The US Air Force disclosed on Wednesday that 34 officers entrusted with the world’s deadliest weapons have been removed from launch duty for allegedly cheating, or tolerating cheating, on routine proficiency tests.
A “profoundly disappointed” Air Force Secretary Deborah Lee James, the service’s top civilian official, told a Pentagon news conference on Wednesday that the alleged cheating at Malmstrom base in Montana was discovered during an investigation into drug possession by 11 officers, two of whom are also in the nuclear force and suspected of participating in the cheating ring.
A spokesman for US Defence Secretary Chuck Hagel told AP the Pentagon chief, who just last week visited a nuclear missile base and praised the force for its professionalism, was “deeply troubled” by the allegations.
James said she will travel to each of the Air Force’s three nuclear missile bases next week on a fact-finding mission to learn more about conditions within the missile launch force and the more senior officers who manage them.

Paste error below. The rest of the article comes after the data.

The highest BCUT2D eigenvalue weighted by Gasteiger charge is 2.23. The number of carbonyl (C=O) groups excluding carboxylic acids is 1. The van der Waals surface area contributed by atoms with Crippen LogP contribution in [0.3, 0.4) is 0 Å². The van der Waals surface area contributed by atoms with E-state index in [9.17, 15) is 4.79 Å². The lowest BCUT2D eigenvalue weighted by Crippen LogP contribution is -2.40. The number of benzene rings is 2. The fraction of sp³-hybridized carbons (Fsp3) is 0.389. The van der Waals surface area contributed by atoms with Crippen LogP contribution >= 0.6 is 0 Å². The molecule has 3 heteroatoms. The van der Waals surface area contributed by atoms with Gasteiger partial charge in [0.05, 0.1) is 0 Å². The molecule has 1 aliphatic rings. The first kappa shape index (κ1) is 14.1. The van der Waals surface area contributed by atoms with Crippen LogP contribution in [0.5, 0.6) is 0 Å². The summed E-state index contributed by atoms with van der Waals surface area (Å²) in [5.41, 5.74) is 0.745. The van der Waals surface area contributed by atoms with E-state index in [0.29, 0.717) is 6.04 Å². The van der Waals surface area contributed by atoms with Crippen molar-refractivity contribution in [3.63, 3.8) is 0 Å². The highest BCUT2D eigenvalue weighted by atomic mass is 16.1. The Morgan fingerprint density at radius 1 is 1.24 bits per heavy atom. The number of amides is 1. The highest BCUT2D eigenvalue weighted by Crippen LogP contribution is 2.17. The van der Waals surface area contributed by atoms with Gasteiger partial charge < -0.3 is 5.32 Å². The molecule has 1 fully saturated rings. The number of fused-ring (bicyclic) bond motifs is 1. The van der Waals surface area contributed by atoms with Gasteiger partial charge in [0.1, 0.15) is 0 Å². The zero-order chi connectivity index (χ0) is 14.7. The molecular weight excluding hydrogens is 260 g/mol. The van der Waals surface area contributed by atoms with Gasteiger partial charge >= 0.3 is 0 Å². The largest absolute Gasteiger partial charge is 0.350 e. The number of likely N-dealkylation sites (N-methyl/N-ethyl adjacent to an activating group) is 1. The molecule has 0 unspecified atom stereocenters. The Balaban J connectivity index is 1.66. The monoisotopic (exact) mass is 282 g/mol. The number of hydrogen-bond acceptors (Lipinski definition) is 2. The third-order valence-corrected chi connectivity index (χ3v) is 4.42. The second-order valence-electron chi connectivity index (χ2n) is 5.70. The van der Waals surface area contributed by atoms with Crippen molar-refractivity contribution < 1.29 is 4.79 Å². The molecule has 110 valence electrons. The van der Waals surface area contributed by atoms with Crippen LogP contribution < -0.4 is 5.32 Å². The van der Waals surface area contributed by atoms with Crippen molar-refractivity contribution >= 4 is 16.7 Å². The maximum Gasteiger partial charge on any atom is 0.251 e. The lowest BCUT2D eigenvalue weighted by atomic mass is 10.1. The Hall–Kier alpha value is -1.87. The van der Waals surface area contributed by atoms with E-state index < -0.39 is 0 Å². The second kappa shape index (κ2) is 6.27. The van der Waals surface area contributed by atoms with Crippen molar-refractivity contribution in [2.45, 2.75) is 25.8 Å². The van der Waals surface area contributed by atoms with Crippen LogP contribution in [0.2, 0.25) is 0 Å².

“I want all of you to know that, based on everything I know today, I have great confidence in the security and the effectiveness of our ICBM [intercontinental ballistic missile] force,” she said. “I want you to know that this was a failure of some of our airmen. It was not a failure of the nuclear mission.” James, who has been in the job for only four weeks, said the entire ICBM launch officer force of about 600 is being retested this week.
There are about 190 ICBM launch officers stationed at Malmstrom. The drug investigation that led to the discovery of the alleged cheating was disclosed by the Pentagon last week. It said then that it involved 10 officers at six bases – five in the US and one in England. On Wednesday, the Air Force said the number of suspects has grown to 11.
The scandal is the latest in a series of Air Force nuclear stumbles, including deliberate violations of safety rules, failures of inspections, breakdowns in training, and evidence that the men and women who operate the missiles from underground command posts are suffering burnout.
In October, the commander of the nuclear missile force was fired for engaging in embarrassing behaviour, including drunkenness, while leading a US delegation to a nuclear exercise in Russia.
(FRANCE 24 with AP)
Date created : 2014-01-16